Present continuous October 4, 2007Posted by BiB in Uncategorized.
Tags: Engelbert, prostitutes
Gosh. Life’s a bit relentless, isn’t it? You go to bed at night thinking, “I am good, aren’t I? Got through another whole day. In Russia I’d probably be given an Order of Someone-or-Other for that.” And then, sure enough, you wake up again the next
afternoon morning and have to do the whole living thing again.
So, to fill in the time… some books wot I have been given.
Quite exciting getting books in the post. Well, terrifying if the postman happens to catch you in, because there’s all that opening-the-front-door and worrying that it will be the police, who’ve finally tracked you down for the crime you haven’t done, or the landlord to say you’re too unspeakable to go on living in his flat, or someone from some Amt or other making sure that you’re living your life correctly. But, luckily, the postman normally can’t be bothered to ring – we live on the second floor – and pretends we were out and leaves the nice note in our correct, standard and labelled-in-keeping-with-the-other-fonts-of-the-house post-box downstairs. “Ooh, a parcel!” I think. And plan to dash straight off until I see in big letters that the parcel is to be picked up at such and such a place – heute jedoch nicht – but not today. Then I pace the streets all night until I finally get exhausted and pitch my tent outside the post-office to be in before all the ne’er-do-wells with too much time on their hands first thing…
I wake sodden and confused, then rustle up a full-English on my camping-gas and have some tepid tea from my flask. Check if I’ve started a tent-city and a democratic revolution and burn the tickets for illegal camping from the Ordnungsamt. Then I change out of my Kevlar into some appropriate day-wear – a nice pair of slacks, my deck shoes and a tweed jacket – and take up my position in the queue. Of course I’m normally beaten to first place by some pensioner (posting letters to the Stasi) (you think they’d do pre-paid) but patiently wait my go with the woman-with-short-blond-hair-and-glasses with heroic forbearance.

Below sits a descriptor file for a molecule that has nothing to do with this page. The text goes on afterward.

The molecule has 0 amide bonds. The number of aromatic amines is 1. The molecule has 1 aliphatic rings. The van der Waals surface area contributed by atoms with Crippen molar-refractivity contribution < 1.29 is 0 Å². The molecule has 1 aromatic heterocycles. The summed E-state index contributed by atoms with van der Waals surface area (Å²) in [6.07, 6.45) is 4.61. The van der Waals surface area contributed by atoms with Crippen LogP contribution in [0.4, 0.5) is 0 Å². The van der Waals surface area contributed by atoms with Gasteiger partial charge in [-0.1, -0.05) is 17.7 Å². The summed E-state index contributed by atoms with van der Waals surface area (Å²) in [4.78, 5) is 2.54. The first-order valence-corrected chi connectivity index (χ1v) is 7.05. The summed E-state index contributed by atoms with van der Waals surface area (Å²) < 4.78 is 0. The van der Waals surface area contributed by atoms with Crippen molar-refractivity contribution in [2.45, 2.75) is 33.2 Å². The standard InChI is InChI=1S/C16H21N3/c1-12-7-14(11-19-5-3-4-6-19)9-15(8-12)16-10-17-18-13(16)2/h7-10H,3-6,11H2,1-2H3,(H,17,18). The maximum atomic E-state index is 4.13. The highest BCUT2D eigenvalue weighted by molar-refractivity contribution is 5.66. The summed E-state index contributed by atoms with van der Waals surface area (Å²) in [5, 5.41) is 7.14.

But do you know who was in the queue between me and Stasi-woman last time round? Only a young woman, with LONG blond hair and NO glasses – have you ever known such a scandal? – with a huge parcel for, and I’m not joking, the Engelbert-Humperdinck-Schule in Frankfurt. I forced my brain into activity and can only conclude that she had printed out all of Enge’s fan mail to send just in case spirits in Frankfurt were at a low ebb. I know it’d work for me. (OK, I suppose that the school could, possibly, be named after another Enge but I’m choosing to go with the other option.)
I rushed through my transaction with the woman-with-short-blond-hair-and-glasses so that the pensioner behind me wouldn’t have to labour for too much longer under the weight of the parcel he was having dispatched to the Paula-Abdul-Schule in Hoyerswerda. Truth is stranger than fiction.
So the DJ has been up to his old tricks and is sending me books in the post again to try and keep me on the straight and narrow. And he’s so clever, knowing that it’s my only ambition in life to be a Jew (but without the God bits) (or kosher bits, while we’re on the subject) (well, or probably most of the bits, actually) and giving me a book on Yiddish civilisation by a certain Paul Kriwaczek, whose family fled Vienna for London when he was a boy. It’s got Jews. It’s got anecdotes. It’s got Central Europe. I’m in clover.
“You khev got peckidzh?” the Russian asked out of the blue in an e-mail from Putin’s perfect post-communist paradise.
“Bzzzzzzz,” went the postman, who was obviously working on a commission that day. I slipped into my negligee and high-heels just in case he’d need to be encouraged to take the weight off his feet. Up the stairs bounded a lovely, big, blond thing. “I’m having awful trouble with my cistern,” I said, thinking he’d happily help a damsel in distress. But he said it wasn’t in his remit, asked for my signature and went bounding off back down the stairs with, I think I’m not mistaken, a hint of a chuckle.
I got back into my slacks, deck shoes and tweed jacket and made short work of the overdone packaging. The book of Belle de Jour with her name and a big high-heel that frankly wasn’t a patch on the ones I’d put on in my failed attempts at seducing post-boy in glittery pinky-purple on the cover.
“Oh, darling, thank you. You’ve got me the book by that blogging prostitute.”
“Yes, I sink you laik. She prostitute. She Jewish. She blog. She make book.”
Liukchik, will you marry me?